DNA Day is a global movement and celebrates the latest discoveries into DNA.  The goal is to provide a platform for the public to learn about the most up-to-date advances in genetic research and discover where progress is being made and the impact they may have on their lives. To read more about DNA Day 2024 visit the website National DNA Day (genome.gov).

‘It has been over 70 years since the discovery of DNA's double helix.’

Genetic research is the study of genes and heredity. It looks at how specific qualities and traits are passed from parents to their children resulting in changes to their DNA sequence(s). It is estimated that humans have between 20,000 and 25,000 genes, and ongoing genetic research is essential for scientists to study alterations to genes to develop strategies to identify, treat and prevent human diseases.

The National Human Genome Research Institute reached a significant milestone in 2022 since the quest started 32 years ago – the recently completed “the first complete, gapless sequence of a human genome” (Telomere-to-Telomere).

Genes and clotting factors

Over 35 years ago, in the late 1980s, the genes involved with the coagulation factor proteins were among the first human genes to be identified. The primary genes to be sequenced were those implicated in haemophilia A and B.

Haemophilia A – a deficiency of Factor VIII which is an important protein involved in the clotting process.

Haemophilia B – a deficiency of Factor IX (also involved in blood clotting).

Soon after the discovery of the factor VIII and factor IX genes, strategies were introduced to include this latest information into haemophilia carrier testing and prenatal diagnosis.

PBI’s research and clinical trials have played a crucial component in developing new therapies and treatments for bleeding disorders such as haemophilia. In 2017, PBI participated in a clinical trial to test a new novel investigational agent designed to mimic (instead of replace) the missing function of Factor VIII in patients with Haemophilia A. This innovative treatment has gone on to be approved by the Therapeutic Goods Administration of Australia.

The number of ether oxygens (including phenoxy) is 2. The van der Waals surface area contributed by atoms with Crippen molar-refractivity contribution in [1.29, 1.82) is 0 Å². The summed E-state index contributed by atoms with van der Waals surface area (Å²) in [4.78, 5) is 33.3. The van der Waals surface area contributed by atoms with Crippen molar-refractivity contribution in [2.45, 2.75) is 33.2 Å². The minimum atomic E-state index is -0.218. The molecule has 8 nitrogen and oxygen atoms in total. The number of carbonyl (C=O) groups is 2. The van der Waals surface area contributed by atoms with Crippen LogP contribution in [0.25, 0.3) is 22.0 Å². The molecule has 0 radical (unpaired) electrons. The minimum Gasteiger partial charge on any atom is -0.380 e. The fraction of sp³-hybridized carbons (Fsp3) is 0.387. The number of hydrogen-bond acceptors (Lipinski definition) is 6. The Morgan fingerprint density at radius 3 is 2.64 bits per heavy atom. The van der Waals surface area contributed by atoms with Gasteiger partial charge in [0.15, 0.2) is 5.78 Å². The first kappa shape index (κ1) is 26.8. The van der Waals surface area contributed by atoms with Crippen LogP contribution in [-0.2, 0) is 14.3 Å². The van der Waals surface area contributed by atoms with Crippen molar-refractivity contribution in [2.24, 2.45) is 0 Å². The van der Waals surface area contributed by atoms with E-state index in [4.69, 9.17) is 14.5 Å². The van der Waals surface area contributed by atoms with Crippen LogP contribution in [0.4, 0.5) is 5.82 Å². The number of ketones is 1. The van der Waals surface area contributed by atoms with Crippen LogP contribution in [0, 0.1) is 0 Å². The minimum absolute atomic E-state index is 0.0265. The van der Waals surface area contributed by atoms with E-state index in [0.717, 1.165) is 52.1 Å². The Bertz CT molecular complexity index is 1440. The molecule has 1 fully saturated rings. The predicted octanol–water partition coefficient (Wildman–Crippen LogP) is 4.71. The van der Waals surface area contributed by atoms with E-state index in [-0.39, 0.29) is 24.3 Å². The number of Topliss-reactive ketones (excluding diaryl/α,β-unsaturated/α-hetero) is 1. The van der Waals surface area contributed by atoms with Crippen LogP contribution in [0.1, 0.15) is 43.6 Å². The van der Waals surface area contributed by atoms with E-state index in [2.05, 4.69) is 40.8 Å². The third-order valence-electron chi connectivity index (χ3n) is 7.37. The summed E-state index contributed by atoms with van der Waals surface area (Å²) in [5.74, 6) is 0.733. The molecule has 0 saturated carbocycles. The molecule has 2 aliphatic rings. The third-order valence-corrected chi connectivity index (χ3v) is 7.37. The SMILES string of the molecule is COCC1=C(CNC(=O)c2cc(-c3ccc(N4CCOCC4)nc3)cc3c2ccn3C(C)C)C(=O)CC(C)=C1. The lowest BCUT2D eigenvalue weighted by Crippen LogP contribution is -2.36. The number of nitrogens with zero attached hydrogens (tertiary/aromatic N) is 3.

Factor V Leiden

Factor V Leiden (FVL) is a genetic mutation of the F5 gene. This gene is important as it delivers instructions for making the coagulation protein factor V, with the mutation of F5 increasing the possibility of blood clots. These irregular formation of blood clots can lead to ongoing serious health issues or become life-threatening. For more information visit our Factor V Leiden webpage.

Graham's Story

Factor V Leiden (FVL) is a rare condition and very difficult to diagnose, requiring genetic testing and mutation analysis among other diagnostic tests. Graham began to have an array of different symptoms that medical staff could not determine the cause, which resulted in Graham passing away. Later it was discovered Graham had FVL. Subsequently, his siblings have been tested and found to also have FVL.

At Perth Blood Institute (PBI), we acknowledge the significance of previous genetic research as it has provided crucial data into the cause and treatment of inherited and rare blood diseases. John has the inherited blood disorder, haemophilia A and one of his greatest concerns was passing the gene onto his grandchildren. Thanks to genetic research, there is now an understanding of how haemophilia causing genes is passed down through generations. Testing can be carried out earlier in life and treatment started sooner to reduce symptoms associated with this blood disorder.

Understanding the full spectrum of the genetic code that makes up a person will engender the researchers at PBI with the tools to achieve ‘new discovery, better care’.